I’m shuffling an array of 3 int, 6 millions times. I keep count of each permutation of the array in a map. Code is below using go.

```
package main
import (
"fmt"
"math/rand"
"time"
)
func randRange(min, max int) int {
return rand.Intn(max-min+1) + min
}
func NaiveShuffle(arr *[3]int) {
for i := 0; i < 3; i++ {
e := randRange(0, 2)
arr[e], arr[i] = arr[i], arr[e]
}
}
func main() {
rand.Seed(time.Now().UnixNano())
m := make(map[[3]int]int, 6)
arr := [3]int{-6,10,184}
for i := 1; i <= 6000000; i++ {
a := arr
NaiveShuffle(&arr)
m[a]++
}
for k, v := range m {
fmt.Println(k, ":", v)
}
}
```

Since I’m doing naive shuffle my understanding is it should **not** produce an even distribution of permutations. But this is what I get:

```
[184 -6 10] : 1000074
[184 10 -6] : 1000764
[-6 10 184] : 1000766
[10 184 -6] : 998090
[-6 184 10] : 1000479
[10 -6 184] : 999827
```

This shows each of the 6 possible permutations occurs about ~1M times. Why do I get what appears to be an even distribution ?

EDIT: changed code to only seed once. I now get:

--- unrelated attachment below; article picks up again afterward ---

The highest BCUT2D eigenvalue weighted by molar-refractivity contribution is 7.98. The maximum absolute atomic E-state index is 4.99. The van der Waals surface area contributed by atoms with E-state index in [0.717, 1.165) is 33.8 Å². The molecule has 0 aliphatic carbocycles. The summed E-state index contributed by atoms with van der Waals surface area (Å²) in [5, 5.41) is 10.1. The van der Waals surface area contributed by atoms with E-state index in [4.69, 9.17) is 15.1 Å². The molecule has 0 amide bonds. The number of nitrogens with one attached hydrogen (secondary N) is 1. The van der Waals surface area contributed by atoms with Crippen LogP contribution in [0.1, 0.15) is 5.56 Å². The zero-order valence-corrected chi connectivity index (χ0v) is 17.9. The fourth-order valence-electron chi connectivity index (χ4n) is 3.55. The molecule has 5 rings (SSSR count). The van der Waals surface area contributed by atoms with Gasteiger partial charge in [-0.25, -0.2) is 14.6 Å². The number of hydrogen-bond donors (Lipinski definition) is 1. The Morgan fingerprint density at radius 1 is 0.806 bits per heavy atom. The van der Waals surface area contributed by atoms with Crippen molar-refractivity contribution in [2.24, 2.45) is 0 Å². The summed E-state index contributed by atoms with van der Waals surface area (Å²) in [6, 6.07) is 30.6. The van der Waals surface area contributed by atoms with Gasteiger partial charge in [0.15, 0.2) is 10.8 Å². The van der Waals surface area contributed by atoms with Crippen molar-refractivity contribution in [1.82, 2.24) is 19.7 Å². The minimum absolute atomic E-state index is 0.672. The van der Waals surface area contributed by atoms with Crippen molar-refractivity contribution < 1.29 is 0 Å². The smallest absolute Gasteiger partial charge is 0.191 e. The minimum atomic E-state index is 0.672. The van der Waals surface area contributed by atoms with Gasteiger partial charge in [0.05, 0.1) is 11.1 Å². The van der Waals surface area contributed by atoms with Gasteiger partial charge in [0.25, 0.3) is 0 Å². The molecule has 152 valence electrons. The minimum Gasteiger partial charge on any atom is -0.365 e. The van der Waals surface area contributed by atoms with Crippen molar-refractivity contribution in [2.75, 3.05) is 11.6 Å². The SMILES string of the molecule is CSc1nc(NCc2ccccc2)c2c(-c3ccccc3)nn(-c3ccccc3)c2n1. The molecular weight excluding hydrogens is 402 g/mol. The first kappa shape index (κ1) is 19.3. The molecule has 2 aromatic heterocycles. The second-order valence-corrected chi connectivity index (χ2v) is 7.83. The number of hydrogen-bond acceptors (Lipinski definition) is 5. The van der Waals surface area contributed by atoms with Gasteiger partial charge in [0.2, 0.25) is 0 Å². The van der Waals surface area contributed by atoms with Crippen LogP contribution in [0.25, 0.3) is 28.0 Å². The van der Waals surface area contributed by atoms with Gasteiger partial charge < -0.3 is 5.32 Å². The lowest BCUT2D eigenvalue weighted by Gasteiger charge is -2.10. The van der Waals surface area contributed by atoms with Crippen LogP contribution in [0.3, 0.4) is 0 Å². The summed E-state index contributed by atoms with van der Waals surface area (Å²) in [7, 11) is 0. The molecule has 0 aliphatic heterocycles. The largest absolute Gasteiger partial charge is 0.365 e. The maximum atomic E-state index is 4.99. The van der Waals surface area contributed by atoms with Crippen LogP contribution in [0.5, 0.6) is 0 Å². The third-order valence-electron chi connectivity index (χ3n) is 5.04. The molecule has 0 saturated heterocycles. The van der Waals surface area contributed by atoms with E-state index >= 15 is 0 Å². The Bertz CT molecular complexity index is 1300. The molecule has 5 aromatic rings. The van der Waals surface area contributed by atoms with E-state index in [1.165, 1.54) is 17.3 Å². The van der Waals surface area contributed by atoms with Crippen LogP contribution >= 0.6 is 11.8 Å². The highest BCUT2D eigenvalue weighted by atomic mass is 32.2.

```
[-6 184 10] : 999507
[184 -6 10] : 1000401
[10 -6 184] : 1002163
[10 184 -6] : 999236
[-6 10 184] : 999016
[184 10 -6] : 999677
```

EDIT2: Thanks to hobbs, I realized I made a silly mistake. I should shuffle `a`

, not `arr`

. I now get:

```
[10 -6 184] : 1111056
[-6 10 184] : 888442
[184 -6 10] : 888576
[10 184 -6] : 1109896
[-6 184 10] : 1113148
[184 10 -6] : 888882
```

### >Solution :

You’re shuffling `arr`

over and over six million times without restoring it to its original state in between shuffles — in other words, your six million trials aren’t *independent*. Even though each shuffle has an uneven distribution of permutations, composing those permutations on top of each other six million times results in a distribution that’s quite close to uniform.